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1.
Retina ; 41(11): 2215-2220, 2021 11 01.
Article in English | MEDLINE | ID: covidwho-1483570

ABSTRACT

PURPOSE: To investigate the bacterial growth in the surgical face masks used by patients who received intravitreal injections and study the effect of povidone-iodine on the periocular area (PA) of masks. METHODS: Forty patients who attended for intravitreal injections were divided in those with less (<4 hours) and more (>4 hours) than 4 hours of mask use. Each group was divided depending on the application or not of povidone-iodine in the PA of the mask. Bacterial load was studied on PA and mouth area samples. RESULTS: The bacterial load in the PA was higher in the >4 hours group compared with the <4 hours group (13.2 vs. 48.75 colony-forming units/µL; P = 0.03). The contamination in the PA significantly decreased after applying povidone-iodine in the >4 hours group (P = 0.01). The use or not of povidone-iodine was strongly correlated to a positive culture (OR = 9.0, P = 0.00. CI 1.63-49.44). CONCLUSION: Surgical face masks worn for more than 4 hours present higher contamination in the PA than those with less use. Bacterial load in the PA is reduced with povidone-iodine on masks used for more than 4 hours. This contamination should be considered in the asepsis protocol of intravitreal injections.


Subject(s)
Angiogenesis Inhibitors/administration & dosage , Bacteria/isolation & purification , COVID-19/epidemiology , Equipment Contamination , Masks/microbiology , SARS-CoV-2 , Aged , Aged, 80 and over , Anti-Infective Agents, Local/administration & dosage , Bacterial Load , Bacteriological Techniques , Female , Humans , Intravitreal Injections , Male , Middle Aged , Povidone-Iodine/administration & dosage , Prospective Studies , Retinal Diseases/drug therapy , Vascular Endothelial Growth Factor A/antagonists & inhibitors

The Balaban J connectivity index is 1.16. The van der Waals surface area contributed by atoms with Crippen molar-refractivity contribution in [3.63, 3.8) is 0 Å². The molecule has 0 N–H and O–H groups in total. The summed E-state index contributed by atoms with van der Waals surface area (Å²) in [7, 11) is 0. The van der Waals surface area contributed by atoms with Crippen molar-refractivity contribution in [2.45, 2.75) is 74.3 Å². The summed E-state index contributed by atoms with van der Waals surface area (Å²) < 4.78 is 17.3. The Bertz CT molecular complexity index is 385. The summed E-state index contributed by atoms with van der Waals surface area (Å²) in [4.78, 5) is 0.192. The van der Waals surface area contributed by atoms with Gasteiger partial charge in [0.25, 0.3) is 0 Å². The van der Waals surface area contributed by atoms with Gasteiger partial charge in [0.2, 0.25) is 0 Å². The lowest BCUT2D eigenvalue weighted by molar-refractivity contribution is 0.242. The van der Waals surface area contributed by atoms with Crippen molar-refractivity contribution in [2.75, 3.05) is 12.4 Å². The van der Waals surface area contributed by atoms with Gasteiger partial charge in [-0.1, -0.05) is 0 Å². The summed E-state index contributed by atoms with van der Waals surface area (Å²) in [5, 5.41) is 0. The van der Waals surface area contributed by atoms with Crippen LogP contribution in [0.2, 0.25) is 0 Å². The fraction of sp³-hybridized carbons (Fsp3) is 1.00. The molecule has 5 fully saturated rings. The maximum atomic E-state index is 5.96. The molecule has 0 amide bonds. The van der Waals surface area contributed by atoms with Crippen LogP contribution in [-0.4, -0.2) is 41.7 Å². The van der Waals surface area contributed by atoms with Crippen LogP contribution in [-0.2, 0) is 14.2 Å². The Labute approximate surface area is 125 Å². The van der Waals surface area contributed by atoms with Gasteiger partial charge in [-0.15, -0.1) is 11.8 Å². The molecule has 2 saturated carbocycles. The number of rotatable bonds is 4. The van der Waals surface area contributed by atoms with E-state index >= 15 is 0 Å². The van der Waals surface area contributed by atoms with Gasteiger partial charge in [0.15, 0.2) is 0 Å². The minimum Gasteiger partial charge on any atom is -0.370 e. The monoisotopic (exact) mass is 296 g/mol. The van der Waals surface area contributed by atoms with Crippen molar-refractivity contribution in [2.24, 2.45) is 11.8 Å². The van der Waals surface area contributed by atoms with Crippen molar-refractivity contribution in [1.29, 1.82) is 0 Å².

2.
Antimicrob Resist Infect Control ; 10(1): 114, 2021 08 05.
Article in English | MEDLINE | ID: covidwho-1346265

ABSTRACT

BACKGROUND: In healthcare facilities, nosocomial transmissions of respiratory viruses are a major issue. SARS-CoV-2 is not exempt from nosocomial transmission. Our goals were to describe COVID-19 nosocomial cases during the first pandemic wave among patients in a French university hospital and compliance with hygiene measures. METHODS: We conducted a prospective observational study in Grenoble Alpes University Hospital from 01/03/2020 to 11/05/2020. We included all hospitalised patients with a documented SARS-CoV-2 diagnosis. Nosocomial case was defined by a delay of 5 days between hospitalisation and first symptoms. Hygiene measures were evaluated between 11/05/2020 and 22/05/2020. Lockdown measures were effective in France on 17/03/2020 and ended on 11/05/2020. Systematic wearing of mask was mandatory for all healthcare workers (HCW) and visits were prohibited in our institution from 13/03/2021 and for the duration of the lockdown period. RESULTS: Among 259 patients included, 14 (5.4%) were considered as nosocomial COVID-19. Median time before symptom onset was 25 days (interquartile range: 12-42). Eleven patients (79%) had risk factors for severe COVID-19. Five died (36%) including 4 deaths attributable to COVID-19. Two clusters were identified. The first cluster had 5 cases including 3 nosocomial acquisitions and no tested HCWs were positive. The second cluster had 3 cases including 2 nosocomial cases and 4 HCWs were positive. Surgical mask wearing and hand hygiene compliance were adequate for 95% and 61% of HCWs, respectively. CONCLUSIONS: The number of nosocomial COVID-19 cases in our hospital was low. Compliance regarding mask wearing, hand hygiene and lockdown measures drastically reduced transmission of the virus. Monitoring of nosocomial COVID-19 cases during the first wave enabled us to determine to what extent the hygiene measures taken were effective and patients protected. Trial registration Study ethics approval was obtained retrospectively on 30 September 2020 (CECIC Rhône-Alpes-Auvergne, Clermont-Ferrand, IRB 5891).